This is the sick pay you are entitled to if coronavirus stops you working

The conditions surrounding statutory sick pay in the UK have been changed to help workers who are forced to stay at home due to coronavirus.

Friday, 13th March 2020, 9:50 pm
Updated Friday, 13th March 2020, 9:51 pm

People who are unable to work due to the COVID-19 virus and are eligible for statutory sick pay will now get it from day one, rather than from the fourth day of their illness, the Department for Work and Pensions announced today.

Statutory sick pay will be available to those who are staying at home on government advice, not just those who are infected, and employers have been urged to use their discretion about what evidence – if any – they ask for.

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Workers forced to stay at home due to coronavirus have been told they will be entitled to statutory sick pay from day one

Workers who are required to provide evidence to their employer that they need to stay at home due to coronavirus have been told they can get this via NHS 111 Online rather than having to get a note from their doctor.

Self-employed claimants on Universal Credit who are forced to stay at home due to coronavirus, meanwhile, will not have a minimum income floor (an assumed level of income) applied during the period they are affected.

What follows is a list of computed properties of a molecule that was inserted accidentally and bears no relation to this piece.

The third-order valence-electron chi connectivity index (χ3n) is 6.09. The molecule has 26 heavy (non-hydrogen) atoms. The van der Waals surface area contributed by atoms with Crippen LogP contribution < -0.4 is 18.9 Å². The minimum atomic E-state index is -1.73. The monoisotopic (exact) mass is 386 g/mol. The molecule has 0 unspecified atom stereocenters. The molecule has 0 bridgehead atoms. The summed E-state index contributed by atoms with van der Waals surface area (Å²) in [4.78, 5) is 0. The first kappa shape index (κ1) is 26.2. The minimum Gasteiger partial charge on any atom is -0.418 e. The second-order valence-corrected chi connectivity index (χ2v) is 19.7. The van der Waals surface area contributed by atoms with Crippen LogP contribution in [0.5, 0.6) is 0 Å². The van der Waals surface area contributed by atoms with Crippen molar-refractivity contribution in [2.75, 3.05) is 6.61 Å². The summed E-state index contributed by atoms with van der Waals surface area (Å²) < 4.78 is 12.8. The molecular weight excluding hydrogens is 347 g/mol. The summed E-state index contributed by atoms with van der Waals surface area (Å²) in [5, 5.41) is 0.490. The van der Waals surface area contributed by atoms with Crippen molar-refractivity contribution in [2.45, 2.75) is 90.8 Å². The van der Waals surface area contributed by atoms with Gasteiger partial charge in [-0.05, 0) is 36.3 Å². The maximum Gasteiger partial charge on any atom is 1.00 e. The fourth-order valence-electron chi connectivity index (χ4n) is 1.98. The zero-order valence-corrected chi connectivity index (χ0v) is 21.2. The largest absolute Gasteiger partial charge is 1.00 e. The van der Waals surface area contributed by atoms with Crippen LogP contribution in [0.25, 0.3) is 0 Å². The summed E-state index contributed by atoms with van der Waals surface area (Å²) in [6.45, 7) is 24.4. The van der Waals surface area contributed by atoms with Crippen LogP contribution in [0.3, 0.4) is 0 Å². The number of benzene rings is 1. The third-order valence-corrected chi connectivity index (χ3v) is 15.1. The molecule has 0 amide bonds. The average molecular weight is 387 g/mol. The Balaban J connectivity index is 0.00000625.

Workers in the UK are entitled to £94.25 per week in statutory sick pay if they are too ill to work, which is paid by their employer for up to 28 weeks.

You cannot get less than this statutory amount but some workers will get more if their company has a sick pay scheme.

To help businesses weather the economic impact of a coronavirus outbreak, the Government says firms with fewer than 250 employees will be able to reclaim statutory sick pay for up to two weeks per employee for staff who are unable to work due to coronavirus.

People affected by coronavirus will be able to apply for Universal Credit and can receive up to a month’s advance up front without physically attending a jobcentre.

The Government said the changes were being made to ensure people can take the necessary time off work to prevent the spread of coronavirus.